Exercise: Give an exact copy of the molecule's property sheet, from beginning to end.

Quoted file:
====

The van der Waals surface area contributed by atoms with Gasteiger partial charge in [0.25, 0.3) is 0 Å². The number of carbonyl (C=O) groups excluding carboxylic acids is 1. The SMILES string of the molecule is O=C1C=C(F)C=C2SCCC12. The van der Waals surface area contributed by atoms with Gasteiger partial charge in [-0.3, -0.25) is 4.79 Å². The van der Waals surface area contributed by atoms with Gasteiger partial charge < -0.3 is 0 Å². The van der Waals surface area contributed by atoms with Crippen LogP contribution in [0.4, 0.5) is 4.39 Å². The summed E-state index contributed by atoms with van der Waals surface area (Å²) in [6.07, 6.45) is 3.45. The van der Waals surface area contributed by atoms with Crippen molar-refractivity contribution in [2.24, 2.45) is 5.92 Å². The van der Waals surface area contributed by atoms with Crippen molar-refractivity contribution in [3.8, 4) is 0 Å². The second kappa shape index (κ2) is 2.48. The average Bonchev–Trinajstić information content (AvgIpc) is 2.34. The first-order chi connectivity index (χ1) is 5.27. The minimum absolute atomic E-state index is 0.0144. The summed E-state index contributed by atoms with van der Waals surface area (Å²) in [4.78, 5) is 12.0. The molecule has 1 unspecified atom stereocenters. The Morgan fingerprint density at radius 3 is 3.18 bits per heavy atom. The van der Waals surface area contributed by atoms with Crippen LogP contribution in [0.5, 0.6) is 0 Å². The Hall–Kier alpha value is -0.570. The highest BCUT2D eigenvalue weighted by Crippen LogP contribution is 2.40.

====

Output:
The van der Waals surface area contributed by atoms with Gasteiger partial charge in [0.25, 0.3) is 0 Å². The number of carbonyl (C=O) groups excluding carboxylic acids is 1. The SMILES string of the molecule is O=C1C=C(F)C=C2SCCC12. The van der Waals surface area contributed by atoms with Gasteiger partial charge in [-0.3, -0.25) is 4.79 Å². The van der Waals surface area contributed by atoms with Gasteiger partial charge < -0.3 is 0 Å². The van der Waals surface area contributed by atoms with Crippen LogP contribution in [0.4, 0.5) is 4.39 Å². The summed E-state index contributed by atoms with van der Waals surface area (Å²) in [6.07, 6.45) is 3.45. The van der Waals surface area contributed by atoms with Crippen molar-refractivity contribution in [2.24, 2.45) is 5.92 Å². The van der Waals surface area contributed by atoms with Crippen molar-refractivity contribution in [3.8, 4) is 0 Å². The second kappa shape index (κ2) is 2.48. The average Bonchev–Trinajstić information content (AvgIpc) is 2.34. The first-order chi connectivity index (χ1) is 5.27. The minimum absolute atomic E-state index is 0.0144. The summed E-state index contributed by atoms with van der Waals surface area (Å²) in [4.78, 5) is 12.0. The molecule has 1 unspecified atom stereocenters. The Morgan fingerprint density at radius 3 is 3.18 bits per heavy atom. The van der Waals surface area contributed by atoms with Crippen LogP contribution in [0.5, 0.6) is 0 Å². The Hall–Kier alpha value is -0.570. The highest BCUT2D eigenvalue weighted by Crippen LogP contribution is 2.40.